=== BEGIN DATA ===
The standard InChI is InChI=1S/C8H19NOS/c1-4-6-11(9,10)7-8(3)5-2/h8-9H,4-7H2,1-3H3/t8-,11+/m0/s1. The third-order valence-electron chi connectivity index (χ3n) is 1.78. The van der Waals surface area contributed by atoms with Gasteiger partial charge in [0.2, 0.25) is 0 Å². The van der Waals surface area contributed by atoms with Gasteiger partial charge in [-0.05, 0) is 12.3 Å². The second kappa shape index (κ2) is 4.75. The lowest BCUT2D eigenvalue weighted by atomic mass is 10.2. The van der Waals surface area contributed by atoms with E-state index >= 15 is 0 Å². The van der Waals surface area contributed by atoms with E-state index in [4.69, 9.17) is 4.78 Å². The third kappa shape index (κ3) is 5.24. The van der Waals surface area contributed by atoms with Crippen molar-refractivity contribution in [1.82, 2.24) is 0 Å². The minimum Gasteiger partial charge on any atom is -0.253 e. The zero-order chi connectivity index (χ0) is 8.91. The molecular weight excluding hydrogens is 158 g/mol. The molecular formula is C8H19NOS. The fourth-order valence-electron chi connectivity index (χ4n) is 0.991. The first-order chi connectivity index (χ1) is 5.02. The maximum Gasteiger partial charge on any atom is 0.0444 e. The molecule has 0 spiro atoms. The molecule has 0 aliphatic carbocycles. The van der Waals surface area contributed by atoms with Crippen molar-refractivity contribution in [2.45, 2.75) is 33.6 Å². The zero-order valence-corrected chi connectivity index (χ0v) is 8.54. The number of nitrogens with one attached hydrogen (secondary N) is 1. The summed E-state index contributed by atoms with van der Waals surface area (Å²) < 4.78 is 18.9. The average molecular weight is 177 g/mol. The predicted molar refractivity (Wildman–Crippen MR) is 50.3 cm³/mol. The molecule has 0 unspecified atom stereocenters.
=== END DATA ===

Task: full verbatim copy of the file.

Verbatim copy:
The standard InChI is InChI=1S/C8H19NOS/c1-4-6-11(9,10)7-8(3)5-2/h8-9H,4-7H2,1-3H3/t8-,11+/m0/s1. The third-order valence-electron chi connectivity index (χ3n) is 1.78. The van der Waals surface area contributed by atoms with Gasteiger partial charge in [0.2, 0.25) is 0 Å². The van der Waals surface area contributed by atoms with Gasteiger partial charge in [-0.05, 0) is 12.3 Å². The second kappa shape index (κ2) is 4.75. The lowest BCUT2D eigenvalue weighted by atomic mass is 10.2. The van der Waals surface area contributed by atoms with E-state index >= 15 is 0 Å². The van der Waals surface area contributed by atoms with E-state index in [4.69, 9.17) is 4.78 Å². The third kappa shape index (κ3) is 5.24. The van der Waals surface area contributed by atoms with Crippen molar-refractivity contribution in [1.82, 2.24) is 0 Å². The minimum Gasteiger partial charge on any atom is -0.253 e. The zero-order chi connectivity index (χ0) is 8.91. The molecular weight excluding hydrogens is 158 g/mol. The molecular formula is C8H19NOS. The fourth-order valence-electron chi connectivity index (χ4n) is 0.991. The first-order chi connectivity index (χ1) is 5.02. The maximum Gasteiger partial charge on any atom is 0.0444 e. The molecule has 0 spiro atoms. The molecule has 0 aliphatic carbocycles. The van der Waals surface area contributed by atoms with Crippen molar-refractivity contribution in [2.45, 2.75) is 33.6 Å². The zero-order valence-corrected chi connectivity index (χ0v) is 8.54. The number of nitrogens with one attached hydrogen (secondary N) is 1. The summed E-state index contributed by atoms with van der Waals surface area (Å²) < 4.78 is 18.9. The average molecular weight is 177 g/mol. The predicted molar refractivity (Wildman–Crippen MR) is 50.3 cm³/mol. The molecule has 0 unspecified atom stereocenters.